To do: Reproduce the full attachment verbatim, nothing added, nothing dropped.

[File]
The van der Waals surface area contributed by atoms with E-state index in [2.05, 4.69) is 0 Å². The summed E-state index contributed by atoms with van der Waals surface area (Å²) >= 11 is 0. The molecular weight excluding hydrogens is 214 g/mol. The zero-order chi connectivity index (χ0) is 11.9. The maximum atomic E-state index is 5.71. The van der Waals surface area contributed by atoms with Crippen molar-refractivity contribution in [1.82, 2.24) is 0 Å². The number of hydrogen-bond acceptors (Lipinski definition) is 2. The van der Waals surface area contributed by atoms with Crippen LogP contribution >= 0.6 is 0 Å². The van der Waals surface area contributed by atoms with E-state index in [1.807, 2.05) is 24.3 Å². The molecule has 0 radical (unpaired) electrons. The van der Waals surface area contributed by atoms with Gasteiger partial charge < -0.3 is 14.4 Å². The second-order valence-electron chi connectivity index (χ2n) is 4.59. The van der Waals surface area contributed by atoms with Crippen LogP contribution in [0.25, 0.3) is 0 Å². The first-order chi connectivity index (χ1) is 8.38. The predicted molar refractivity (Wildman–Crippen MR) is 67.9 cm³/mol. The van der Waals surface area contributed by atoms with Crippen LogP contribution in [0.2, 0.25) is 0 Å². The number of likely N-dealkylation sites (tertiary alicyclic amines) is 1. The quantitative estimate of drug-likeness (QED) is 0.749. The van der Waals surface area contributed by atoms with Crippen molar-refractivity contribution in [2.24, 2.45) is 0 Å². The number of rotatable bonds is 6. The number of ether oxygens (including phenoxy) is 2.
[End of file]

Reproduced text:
The van der Waals surface area contributed by atoms with E-state index in [2.05, 4.69) is 0 Å². The summed E-state index contributed by atoms with van der Waals surface area (Å²) >= 11 is 0. The molecular weight excluding hydrogens is 214 g/mol. The zero-order chi connectivity index (χ0) is 11.9. The maximum atomic E-state index is 5.71. The van der Waals surface area contributed by atoms with Crippen molar-refractivity contribution in [1.82, 2.24) is 0 Å². The number of hydrogen-bond acceptors (Lipinski definition) is 2. The van der Waals surface area contributed by atoms with Crippen LogP contribution >= 0.6 is 0 Å². The van der Waals surface area contributed by atoms with E-state index in [1.807, 2.05) is 24.3 Å². The molecule has 0 radical (unpaired) electrons. The van der Waals surface area contributed by atoms with Gasteiger partial charge < -0.3 is 14.4 Å². The second-order valence-electron chi connectivity index (χ2n) is 4.59. The van der Waals surface area contributed by atoms with Crippen LogP contribution in [0.25, 0.3) is 0 Å². The first-order chi connectivity index (χ1) is 8.38. The predicted molar refractivity (Wildman–Crippen MR) is 67.9 cm³/mol. The van der Waals surface area contributed by atoms with Crippen LogP contribution in [0.2, 0.25) is 0 Å². The number of likely N-dealkylation sites (tertiary alicyclic amines) is 1. The quantitative estimate of drug-likeness (QED) is 0.749. The van der Waals surface area contributed by atoms with Crippen molar-refractivity contribution in [2.24, 2.45) is 0 Å². The number of rotatable bonds is 6. The number of ether oxygens (including phenoxy) is 2.